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Early Reading Skills: Teaching Phonemic Awareness Brandy Clarke CBC 2002.

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Presentation on theme: "Early Reading Skills: Teaching Phonemic Awareness Brandy Clarke CBC 2002."— Presentation transcript:

1 Early Reading Skills: Teaching Phonemic Awareness Brandy Clarke CBC 2002

2 The Need for Early Reading Interventions  Poor reading ability correlates with long- term negative outcomes.  Reading is the cornerstone of academic success.  Students with poor reading skills in the beginning are likely to have poor skills in the future.

3 Learning in Steps  Research has demonstrated a need for children to learn to recognize words with speed and accuracy to read with fluency and comprehension.  Progression of learning:  Understanding the concept of words  Alphabetic Awareness  Phonemic Awareness  Phonics  Word Recognition  Fluency  Comprehension

4 What is Phonemic Awareness?  Phonemic awareness is an understanding that speech is composed of individual sounds.  It is part of the hierarchy of reading skills developed in early reading.  It is not a unitary skill, but is comprised of various components.

5  Five levels of Phonemic Awareness (Adams,1990). 1 Appreciation of sound in spoken language (recitation of nursery rhymes). 2 Ability to compare and contrast sounds in words by grouping words with similar or dissimilar sounds (beginning, middle, and end of words). 3 Ability to blend and split syllables. 4 Phonemic segmentation or the ability to isolate individual sounds in syllables. 5 Ability to manipulate phonemes by omitting and deleting phonemes to make new words.

6 Why is it important?  It is necessary in learning to read and spell the English language because English is alphabetic.  Sounds correlate with letters to make words.  Research has demonstrated a strong link between phonemic awareness and beginning reading.

7 Why Phonemic Awareness over Whole-language?  The Whole-language approach  Focuses on teaching reading by immersing students in literature while providing minimal direct skill instruction.  Provides students with ample opportunities to read and write and provides guidance as needed.  Students learn to read through whole-word recognition which creates a guessing game when presented with new words.  Students taught with phonics instruction read 54% of new words correctly, students with whole-language read 3%.  However, balance is necessary.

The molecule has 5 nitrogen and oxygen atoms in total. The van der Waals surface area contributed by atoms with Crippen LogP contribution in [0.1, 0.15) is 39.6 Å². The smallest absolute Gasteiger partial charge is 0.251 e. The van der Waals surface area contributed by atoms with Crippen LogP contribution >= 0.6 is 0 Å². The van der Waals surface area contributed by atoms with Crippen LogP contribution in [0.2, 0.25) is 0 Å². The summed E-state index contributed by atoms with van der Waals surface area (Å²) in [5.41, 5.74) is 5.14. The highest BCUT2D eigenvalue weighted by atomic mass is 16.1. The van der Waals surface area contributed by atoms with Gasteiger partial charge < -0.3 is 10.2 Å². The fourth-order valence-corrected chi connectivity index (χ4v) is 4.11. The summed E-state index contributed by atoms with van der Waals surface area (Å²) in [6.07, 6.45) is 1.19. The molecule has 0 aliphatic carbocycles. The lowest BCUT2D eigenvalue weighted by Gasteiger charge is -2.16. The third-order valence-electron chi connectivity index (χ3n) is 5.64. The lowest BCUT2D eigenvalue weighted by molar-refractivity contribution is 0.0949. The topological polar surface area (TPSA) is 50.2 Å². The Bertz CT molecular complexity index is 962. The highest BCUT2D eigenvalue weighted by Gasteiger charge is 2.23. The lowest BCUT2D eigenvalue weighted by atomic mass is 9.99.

8 What skills are taught?  Early Reading Skills (Good III, Simmons & Smith, 1998)  Area 1: Phonological Awareness  Awareness of correlation of sounds to words  Area 2: Alphabetic Understanding  Link between a letter and a sound  Area 3: Phonological Recoding  Use of relationship between phonemes and letters to recognize printed words, then read and spell them  Area 4: Accuracy and Fluency with Connected Text  Comprehending what is read

9 How to assess skills  Dynamic Indicators of Basic Early Literacy Skills (DIBELS), University of Oregon  Dynamic: continuing evaluation of skills  Indicators: representative and correlated with important skill areas  Predictive: future reading performance  Functional: related to reading aquisition

10  DIBELS Assessments:  Target age range: Preschool – Second grade  Onset Recognition Fluency  Late preschool through winter of kindergarten  Appropriate for monitoring progress of older children with low phonological awareness  Letter Naming Fluency  Fall of kindergarten through fall of first grade  Appropriate for monitoring progress of older children with low skills in letter naming

11  DIBELS Assessments cont.:  Phoneme Segmentation Fluency  Winter of kindergarten through fall of first grade  Appropriate for monitoring progress of older children with low phonological awareness  Nonsense Word Fluency  Fall of first grade through summer of first grade  Appropriate for monitoring progress of older children with low skills in letter-sound correspondence